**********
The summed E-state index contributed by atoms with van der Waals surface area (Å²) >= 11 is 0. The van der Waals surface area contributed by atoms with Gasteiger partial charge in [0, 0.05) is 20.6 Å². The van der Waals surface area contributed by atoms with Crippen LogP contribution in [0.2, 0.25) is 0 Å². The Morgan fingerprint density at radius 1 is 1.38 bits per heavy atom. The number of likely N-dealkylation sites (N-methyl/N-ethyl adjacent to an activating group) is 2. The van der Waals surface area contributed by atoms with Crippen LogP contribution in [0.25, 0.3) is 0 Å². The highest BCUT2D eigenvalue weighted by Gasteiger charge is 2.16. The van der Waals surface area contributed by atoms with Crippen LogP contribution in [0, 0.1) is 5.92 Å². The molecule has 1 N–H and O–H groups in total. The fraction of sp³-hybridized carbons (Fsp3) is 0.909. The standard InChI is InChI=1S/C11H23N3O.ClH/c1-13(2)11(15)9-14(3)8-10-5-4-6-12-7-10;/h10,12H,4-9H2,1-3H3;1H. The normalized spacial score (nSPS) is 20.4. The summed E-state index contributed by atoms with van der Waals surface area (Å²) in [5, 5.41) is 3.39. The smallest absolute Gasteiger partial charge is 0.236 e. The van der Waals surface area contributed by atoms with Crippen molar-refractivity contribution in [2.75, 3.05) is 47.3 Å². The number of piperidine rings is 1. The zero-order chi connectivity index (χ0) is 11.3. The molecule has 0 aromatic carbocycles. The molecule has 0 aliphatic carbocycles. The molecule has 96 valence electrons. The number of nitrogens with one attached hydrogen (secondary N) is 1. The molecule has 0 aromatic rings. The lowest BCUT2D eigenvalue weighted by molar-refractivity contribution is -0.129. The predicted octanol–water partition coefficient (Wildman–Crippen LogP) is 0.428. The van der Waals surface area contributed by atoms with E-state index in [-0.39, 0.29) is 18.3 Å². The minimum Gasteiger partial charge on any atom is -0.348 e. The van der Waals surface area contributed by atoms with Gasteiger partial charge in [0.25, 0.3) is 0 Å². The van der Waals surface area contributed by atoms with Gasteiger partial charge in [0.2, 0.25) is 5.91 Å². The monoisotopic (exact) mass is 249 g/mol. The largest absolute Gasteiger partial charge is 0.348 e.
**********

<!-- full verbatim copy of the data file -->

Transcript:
The summed E-state index contributed by atoms with van der Waals surface area (Å²) >= 11 is 0. The van der Waals surface area contributed by atoms with Gasteiger partial charge in [0, 0.05) is 20.6 Å². The van der Waals surface area contributed by atoms with Crippen LogP contribution in [0.2, 0.25) is 0 Å². The Morgan fingerprint density at radius 1 is 1.38 bits per heavy atom. The number of likely N-dealkylation sites (N-methyl/N-ethyl adjacent to an activating group) is 2. The van der Waals surface area contributed by atoms with Crippen LogP contribution in [0.25, 0.3) is 0 Å². The highest BCUT2D eigenvalue weighted by Gasteiger charge is 2.16. The van der Waals surface area contributed by atoms with Crippen LogP contribution in [0, 0.1) is 5.92 Å². The molecule has 1 N–H and O–H groups in total. The fraction of sp³-hybridized carbons (Fsp3) is 0.909. The standard InChI is InChI=1S/C11H23N3O.ClH/c1-13(2)11(15)9-14(3)8-10-5-4-6-12-7-10;/h10,12H,4-9H2,1-3H3;1H. The normalized spacial score (nSPS) is 20.4. The summed E-state index contributed by atoms with van der Waals surface area (Å²) in [5, 5.41) is 3.39. The smallest absolute Gasteiger partial charge is 0.236 e. The van der Waals surface area contributed by atoms with Crippen molar-refractivity contribution in [2.75, 3.05) is 47.3 Å². The number of piperidine rings is 1. The zero-order chi connectivity index (χ0) is 11.3. The molecule has 0 aromatic carbocycles. The molecule has 0 aliphatic carbocycles. The molecule has 96 valence electrons. The number of nitrogens with one attached hydrogen (secondary N) is 1. The molecule has 0 aromatic rings. The lowest BCUT2D eigenvalue weighted by molar-refractivity contribution is -0.129. The predicted octanol–water partition coefficient (Wildman–Crippen LogP) is 0.428. The van der Waals surface area contributed by atoms with E-state index in [-0.39, 0.29) is 18.3 Å². The minimum Gasteiger partial charge on any atom is -0.348 e. The van der Waals surface area contributed by atoms with Gasteiger partial charge in [0.25, 0.3) is 0 Å². The van der Waals surface area contributed by atoms with Gasteiger partial charge in [0.2, 0.25) is 5.91 Å². The monoisotopic (exact) mass is 249 g/mol. The largest absolute Gasteiger partial charge is 0.348 e.